It may seem blindingly obvious that a business that runs out of cash is likely to fail. But that is what happens to thousands of small businesses every year – and not because the business is essentially unsound but because their owners pay insufficient attention to managing their lines of credit.
If you don’t control your credit and manage your cash flow, you are essentially bankrolling your customers. Unless you have deep pockets, this approach is risky and likely to tip you into the red – and possibly insolvency.
Good credit fundamental to good business
Implementing good credit control hygiene, and identifying, and dealing with, bad debts, is crucial to your business’s survival:
- Seek advice on what good credit control looks like. There are many sources of help including the Federation of Small Businesses, your bank, lawyer, accountant or book keeper.
- Take credit control seriously. There are simple ways of keeping on top of it such as implementing a diary ‘bring forward’ system to remind you to follow up bad payers.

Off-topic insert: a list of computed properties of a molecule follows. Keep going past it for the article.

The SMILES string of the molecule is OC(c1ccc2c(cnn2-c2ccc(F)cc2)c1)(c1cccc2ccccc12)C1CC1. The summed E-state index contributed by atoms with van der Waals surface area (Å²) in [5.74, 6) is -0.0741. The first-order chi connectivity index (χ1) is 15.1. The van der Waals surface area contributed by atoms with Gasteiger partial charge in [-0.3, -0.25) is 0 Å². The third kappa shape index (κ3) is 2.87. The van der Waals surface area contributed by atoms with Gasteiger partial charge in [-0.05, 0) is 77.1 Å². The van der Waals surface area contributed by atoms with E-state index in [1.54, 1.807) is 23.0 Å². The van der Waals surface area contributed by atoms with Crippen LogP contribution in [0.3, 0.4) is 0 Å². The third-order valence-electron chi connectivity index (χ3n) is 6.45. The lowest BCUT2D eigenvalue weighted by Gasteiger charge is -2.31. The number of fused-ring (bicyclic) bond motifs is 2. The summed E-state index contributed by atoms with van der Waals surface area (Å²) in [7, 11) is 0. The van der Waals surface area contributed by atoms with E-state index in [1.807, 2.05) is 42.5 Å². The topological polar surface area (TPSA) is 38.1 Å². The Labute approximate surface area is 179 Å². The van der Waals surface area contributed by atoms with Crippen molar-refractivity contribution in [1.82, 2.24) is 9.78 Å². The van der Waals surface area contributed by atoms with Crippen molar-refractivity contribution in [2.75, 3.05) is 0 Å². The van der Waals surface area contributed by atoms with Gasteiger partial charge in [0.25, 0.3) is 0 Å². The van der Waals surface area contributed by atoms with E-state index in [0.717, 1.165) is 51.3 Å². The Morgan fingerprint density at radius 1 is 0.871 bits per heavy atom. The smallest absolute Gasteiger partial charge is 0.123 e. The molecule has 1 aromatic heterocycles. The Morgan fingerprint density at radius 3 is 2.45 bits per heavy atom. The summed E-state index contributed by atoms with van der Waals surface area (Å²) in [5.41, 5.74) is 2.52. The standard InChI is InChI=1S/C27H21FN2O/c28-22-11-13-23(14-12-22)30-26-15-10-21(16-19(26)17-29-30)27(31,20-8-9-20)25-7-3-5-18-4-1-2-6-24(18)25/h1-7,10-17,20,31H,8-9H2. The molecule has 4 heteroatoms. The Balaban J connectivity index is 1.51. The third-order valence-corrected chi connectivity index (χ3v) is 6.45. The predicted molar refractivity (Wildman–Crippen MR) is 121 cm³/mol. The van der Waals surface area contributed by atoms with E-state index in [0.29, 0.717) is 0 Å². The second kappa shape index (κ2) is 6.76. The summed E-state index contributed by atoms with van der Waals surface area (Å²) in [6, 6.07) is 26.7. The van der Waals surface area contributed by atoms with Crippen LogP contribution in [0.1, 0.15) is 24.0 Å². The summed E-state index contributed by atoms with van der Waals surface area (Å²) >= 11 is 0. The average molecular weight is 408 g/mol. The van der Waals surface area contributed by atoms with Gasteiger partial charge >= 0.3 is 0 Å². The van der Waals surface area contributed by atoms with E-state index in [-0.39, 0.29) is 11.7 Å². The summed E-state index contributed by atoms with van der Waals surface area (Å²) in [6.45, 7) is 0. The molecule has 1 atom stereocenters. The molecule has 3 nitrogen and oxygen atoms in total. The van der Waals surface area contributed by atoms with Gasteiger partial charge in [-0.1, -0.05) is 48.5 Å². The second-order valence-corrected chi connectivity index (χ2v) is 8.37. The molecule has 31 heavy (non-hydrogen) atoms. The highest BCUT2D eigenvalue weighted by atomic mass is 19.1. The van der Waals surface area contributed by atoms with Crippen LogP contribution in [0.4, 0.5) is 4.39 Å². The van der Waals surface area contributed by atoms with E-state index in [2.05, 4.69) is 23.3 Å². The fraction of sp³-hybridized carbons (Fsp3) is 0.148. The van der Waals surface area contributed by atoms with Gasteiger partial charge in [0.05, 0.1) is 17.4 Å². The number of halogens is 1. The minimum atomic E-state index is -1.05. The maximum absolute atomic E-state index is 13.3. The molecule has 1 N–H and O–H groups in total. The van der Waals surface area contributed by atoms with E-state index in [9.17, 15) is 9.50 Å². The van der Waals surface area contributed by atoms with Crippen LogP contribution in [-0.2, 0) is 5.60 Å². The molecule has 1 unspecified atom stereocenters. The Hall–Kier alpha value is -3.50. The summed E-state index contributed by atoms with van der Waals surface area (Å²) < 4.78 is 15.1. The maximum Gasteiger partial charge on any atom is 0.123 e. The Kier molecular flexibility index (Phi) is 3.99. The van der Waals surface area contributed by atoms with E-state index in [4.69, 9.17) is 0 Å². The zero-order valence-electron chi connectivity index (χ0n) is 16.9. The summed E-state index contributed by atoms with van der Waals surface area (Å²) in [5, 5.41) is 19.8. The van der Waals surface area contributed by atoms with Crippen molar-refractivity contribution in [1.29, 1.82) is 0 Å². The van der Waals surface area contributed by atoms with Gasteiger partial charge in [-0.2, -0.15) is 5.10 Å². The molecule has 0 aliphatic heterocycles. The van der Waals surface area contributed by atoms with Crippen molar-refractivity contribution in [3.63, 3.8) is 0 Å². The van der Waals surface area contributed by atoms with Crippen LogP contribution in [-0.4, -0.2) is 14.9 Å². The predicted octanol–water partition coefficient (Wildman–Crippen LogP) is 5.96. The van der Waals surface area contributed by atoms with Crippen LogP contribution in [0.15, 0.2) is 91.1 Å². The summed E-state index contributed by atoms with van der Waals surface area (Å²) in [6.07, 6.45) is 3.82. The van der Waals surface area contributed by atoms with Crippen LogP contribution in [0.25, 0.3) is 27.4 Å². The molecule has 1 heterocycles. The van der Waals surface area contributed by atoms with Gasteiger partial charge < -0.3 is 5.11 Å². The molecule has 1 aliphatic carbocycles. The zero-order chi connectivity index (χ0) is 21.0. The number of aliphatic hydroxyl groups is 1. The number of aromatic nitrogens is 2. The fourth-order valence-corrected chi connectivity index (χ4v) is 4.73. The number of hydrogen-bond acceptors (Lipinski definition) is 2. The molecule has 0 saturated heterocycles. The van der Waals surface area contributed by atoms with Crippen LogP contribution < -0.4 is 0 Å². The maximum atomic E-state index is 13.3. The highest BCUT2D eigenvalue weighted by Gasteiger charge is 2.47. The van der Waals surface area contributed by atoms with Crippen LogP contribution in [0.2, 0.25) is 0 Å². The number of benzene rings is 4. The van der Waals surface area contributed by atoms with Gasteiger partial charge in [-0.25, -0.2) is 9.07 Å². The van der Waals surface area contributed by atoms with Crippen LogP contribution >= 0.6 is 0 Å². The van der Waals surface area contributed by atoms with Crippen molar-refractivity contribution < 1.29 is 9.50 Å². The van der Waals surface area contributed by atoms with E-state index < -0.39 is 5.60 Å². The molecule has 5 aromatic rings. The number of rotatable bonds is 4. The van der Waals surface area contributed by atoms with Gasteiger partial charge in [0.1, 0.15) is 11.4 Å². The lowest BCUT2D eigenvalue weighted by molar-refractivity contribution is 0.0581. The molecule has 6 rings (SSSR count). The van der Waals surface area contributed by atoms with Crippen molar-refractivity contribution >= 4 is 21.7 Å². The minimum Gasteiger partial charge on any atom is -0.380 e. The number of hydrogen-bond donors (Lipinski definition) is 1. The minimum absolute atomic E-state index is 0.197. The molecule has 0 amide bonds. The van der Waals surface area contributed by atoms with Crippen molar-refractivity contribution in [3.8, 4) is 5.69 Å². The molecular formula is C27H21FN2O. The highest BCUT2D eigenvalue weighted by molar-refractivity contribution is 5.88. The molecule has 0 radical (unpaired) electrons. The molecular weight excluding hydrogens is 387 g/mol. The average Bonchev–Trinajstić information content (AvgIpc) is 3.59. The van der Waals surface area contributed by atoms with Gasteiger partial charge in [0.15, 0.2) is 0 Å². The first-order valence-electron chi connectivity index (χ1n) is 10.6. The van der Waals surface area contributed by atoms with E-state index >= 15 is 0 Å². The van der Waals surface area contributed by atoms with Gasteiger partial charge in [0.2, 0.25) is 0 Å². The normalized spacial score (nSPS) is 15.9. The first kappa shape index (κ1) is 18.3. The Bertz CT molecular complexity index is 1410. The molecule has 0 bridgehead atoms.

- Never allow credit for an amount you cannot afford to lose
- If you must give credit for a large amount, insist on ‘retention of title’ provisions or some other form of security. This will give you priority as a creditor if your customer becomes bankrupt.
Chasing bad debts
So, what do you do about collecting the money owed to you? Hopefully, most customers will pay their bills once reminded but there is always a hard core of bad payers that can undermine any amount of good credit control practice. Outsourcing your debt collection is one way to stop rogue non-payers from scuppering your business and they can help in a number of ways:
- Choose a debt collection agency that operates with integrity and will uphold your reputation
- A good agency will devise a bespoke strategy for recovering both single and bulk debts
- An agency can fine-tune its approach to take a firmer line with those customers which are persistently bad payers and with whom you no longer wish to do business.
- All reputable debt collection agencies will have signed up to the FCA’s regulatory requirement to ‘Treating Customers Fairly (TCF).
Treating customers fairly
The obligations laid down in the FCA’s ‘Principles for Business’ ensure that those debt collection agencies that have undertaken to abide by them treat their customers fairly by:
- Conducting their business with integrity
- Listening and responding to their clients in a way that is clear, fair and not misleading
- Managing potential conflicts of interests between itself and its customers and between its clients
- Ensuring that customers receive suitable advice on which they can rely